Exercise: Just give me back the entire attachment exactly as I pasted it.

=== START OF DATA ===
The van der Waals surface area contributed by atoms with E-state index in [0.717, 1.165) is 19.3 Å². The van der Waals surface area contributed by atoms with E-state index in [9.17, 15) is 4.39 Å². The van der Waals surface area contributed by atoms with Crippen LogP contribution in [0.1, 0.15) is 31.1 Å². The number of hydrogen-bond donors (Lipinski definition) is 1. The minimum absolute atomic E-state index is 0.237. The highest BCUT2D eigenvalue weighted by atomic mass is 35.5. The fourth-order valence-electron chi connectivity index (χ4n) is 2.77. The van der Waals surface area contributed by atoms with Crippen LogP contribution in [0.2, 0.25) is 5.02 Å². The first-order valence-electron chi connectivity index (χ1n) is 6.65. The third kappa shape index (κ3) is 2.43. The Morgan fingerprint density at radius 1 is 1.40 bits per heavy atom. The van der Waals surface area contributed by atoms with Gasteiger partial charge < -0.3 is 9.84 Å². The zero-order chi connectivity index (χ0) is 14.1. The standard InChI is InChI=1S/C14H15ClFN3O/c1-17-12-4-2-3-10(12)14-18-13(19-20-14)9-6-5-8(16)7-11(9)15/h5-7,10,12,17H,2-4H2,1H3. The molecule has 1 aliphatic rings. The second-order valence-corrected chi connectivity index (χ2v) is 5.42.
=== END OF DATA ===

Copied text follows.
The van der Waals surface area contributed by atoms with E-state index in [0.717, 1.165) is 19.3 Å². The van der Waals surface area contributed by atoms with E-state index in [9.17, 15) is 4.39 Å². The van der Waals surface area contributed by atoms with Crippen LogP contribution in [0.1, 0.15) is 31.1 Å². The number of hydrogen-bond donors (Lipinski definition) is 1. The minimum absolute atomic E-state index is 0.237. The highest BCUT2D eigenvalue weighted by atomic mass is 35.5. The fourth-order valence-electron chi connectivity index (χ4n) is 2.77. The van der Waals surface area contributed by atoms with Crippen LogP contribution in [0.2, 0.25) is 5.02 Å². The first-order valence-electron chi connectivity index (χ1n) is 6.65. The third kappa shape index (κ3) is 2.43. The Morgan fingerprint density at radius 1 is 1.40 bits per heavy atom. The van der Waals surface area contributed by atoms with Gasteiger partial charge < -0.3 is 9.84 Å². The zero-order chi connectivity index (χ0) is 14.1. The standard InChI is InChI=1S/C14H15ClFN3O/c1-17-12-4-2-3-10(12)14-18-13(19-20-14)9-6-5-8(16)7-11(9)15/h5-7,10,12,17H,2-4H2,1H3. The molecule has 1 aliphatic rings. The second-order valence-corrected chi connectivity index (χ2v) is 5.42.